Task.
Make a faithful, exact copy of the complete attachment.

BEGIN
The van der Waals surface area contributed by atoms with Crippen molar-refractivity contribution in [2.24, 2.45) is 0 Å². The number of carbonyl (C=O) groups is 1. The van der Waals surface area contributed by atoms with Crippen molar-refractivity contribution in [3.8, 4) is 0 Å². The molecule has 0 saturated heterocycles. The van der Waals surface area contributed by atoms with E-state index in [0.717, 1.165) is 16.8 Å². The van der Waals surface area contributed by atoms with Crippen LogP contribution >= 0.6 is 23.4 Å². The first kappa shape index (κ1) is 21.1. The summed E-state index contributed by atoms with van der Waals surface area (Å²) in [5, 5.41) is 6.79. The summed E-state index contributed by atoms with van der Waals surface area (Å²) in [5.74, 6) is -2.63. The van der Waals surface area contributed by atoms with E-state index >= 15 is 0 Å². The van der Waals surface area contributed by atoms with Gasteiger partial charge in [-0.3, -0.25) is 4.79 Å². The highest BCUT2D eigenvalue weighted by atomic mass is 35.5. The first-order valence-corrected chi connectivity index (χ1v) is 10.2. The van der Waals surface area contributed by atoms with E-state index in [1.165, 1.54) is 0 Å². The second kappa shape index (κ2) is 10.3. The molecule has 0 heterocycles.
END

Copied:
The van der Waals surface area contributed by atoms with Crippen molar-refractivity contribution in [2.24, 2.45) is 0 Å². The number of carbonyl (C=O) groups is 1. The van der Waals surface area contributed by atoms with Crippen molar-refractivity contribution in [3.8, 4) is 0 Å². The molecule has 0 saturated heterocycles. The van der Waals surface area contributed by atoms with E-state index in [0.717, 1.165) is 16.8 Å². The van der Waals surface area contributed by atoms with Crippen LogP contribution >= 0.6 is 23.4 Å². The first kappa shape index (κ1) is 21.1. The summed E-state index contributed by atoms with van der Waals surface area (Å²) in [5, 5.41) is 6.79. The summed E-state index contributed by atoms with van der Waals surface area (Å²) in [5.74, 6) is -2.63. The van der Waals surface area contributed by atoms with E-state index >= 15 is 0 Å². The van der Waals surface area contributed by atoms with Gasteiger partial charge in [-0.3, -0.25) is 4.79 Å². The highest BCUT2D eigenvalue weighted by atomic mass is 35.5. The first-order valence-corrected chi connectivity index (χ1v) is 10.2. The van der Waals surface area contributed by atoms with E-state index in [1.165, 1.54) is 0 Å². The second kappa shape index (κ2) is 10.3. The molecule has 0 heterocycles.